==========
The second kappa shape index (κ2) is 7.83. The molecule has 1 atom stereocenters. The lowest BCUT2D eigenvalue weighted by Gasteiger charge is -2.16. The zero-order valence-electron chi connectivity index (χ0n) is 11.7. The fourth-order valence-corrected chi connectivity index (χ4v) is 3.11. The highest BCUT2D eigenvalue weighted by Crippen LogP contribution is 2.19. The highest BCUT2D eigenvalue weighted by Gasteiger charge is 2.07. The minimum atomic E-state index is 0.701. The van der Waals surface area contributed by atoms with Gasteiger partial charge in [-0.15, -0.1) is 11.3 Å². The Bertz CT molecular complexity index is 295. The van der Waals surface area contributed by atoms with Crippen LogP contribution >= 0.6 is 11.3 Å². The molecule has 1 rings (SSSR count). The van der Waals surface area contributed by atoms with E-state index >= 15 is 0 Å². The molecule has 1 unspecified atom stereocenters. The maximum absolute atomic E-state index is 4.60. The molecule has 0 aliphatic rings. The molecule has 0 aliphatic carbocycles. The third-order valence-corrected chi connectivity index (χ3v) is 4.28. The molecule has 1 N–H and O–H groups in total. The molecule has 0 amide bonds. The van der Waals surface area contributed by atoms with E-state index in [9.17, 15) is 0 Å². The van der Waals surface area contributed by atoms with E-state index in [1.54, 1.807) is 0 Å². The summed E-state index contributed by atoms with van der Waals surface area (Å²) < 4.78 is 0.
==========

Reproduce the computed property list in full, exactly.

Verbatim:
The second kappa shape index (κ2) is 7.83. The molecule has 1 atom stereocenters. The lowest BCUT2D eigenvalue weighted by Gasteiger charge is -2.16. The zero-order valence-electron chi connectivity index (χ0n) is 11.7. The fourth-order valence-corrected chi connectivity index (χ4v) is 3.11. The highest BCUT2D eigenvalue weighted by Crippen LogP contribution is 2.19. The highest BCUT2D eigenvalue weighted by Gasteiger charge is 2.07. The minimum atomic E-state index is 0.701. The van der Waals surface area contributed by atoms with Gasteiger partial charge in [-0.15, -0.1) is 11.3 Å². The Bertz CT molecular complexity index is 295. The van der Waals surface area contributed by atoms with Crippen LogP contribution >= 0.6 is 11.3 Å². The molecule has 1 rings (SSSR count). The van der Waals surface area contributed by atoms with E-state index >= 15 is 0 Å². The molecule has 1 unspecified atom stereocenters. The maximum absolute atomic E-state index is 4.60. The molecule has 0 aliphatic rings. The molecule has 0 aliphatic carbocycles. The third-order valence-corrected chi connectivity index (χ3v) is 4.28. The molecule has 1 N–H and O–H groups in total. The molecule has 0 amide bonds. The van der Waals surface area contributed by atoms with E-state index in [9.17, 15) is 0 Å². The van der Waals surface area contributed by atoms with E-state index in [1.54, 1.807) is 0 Å². The summed E-state index contributed by atoms with van der Waals surface area (Å²) < 4.78 is 0.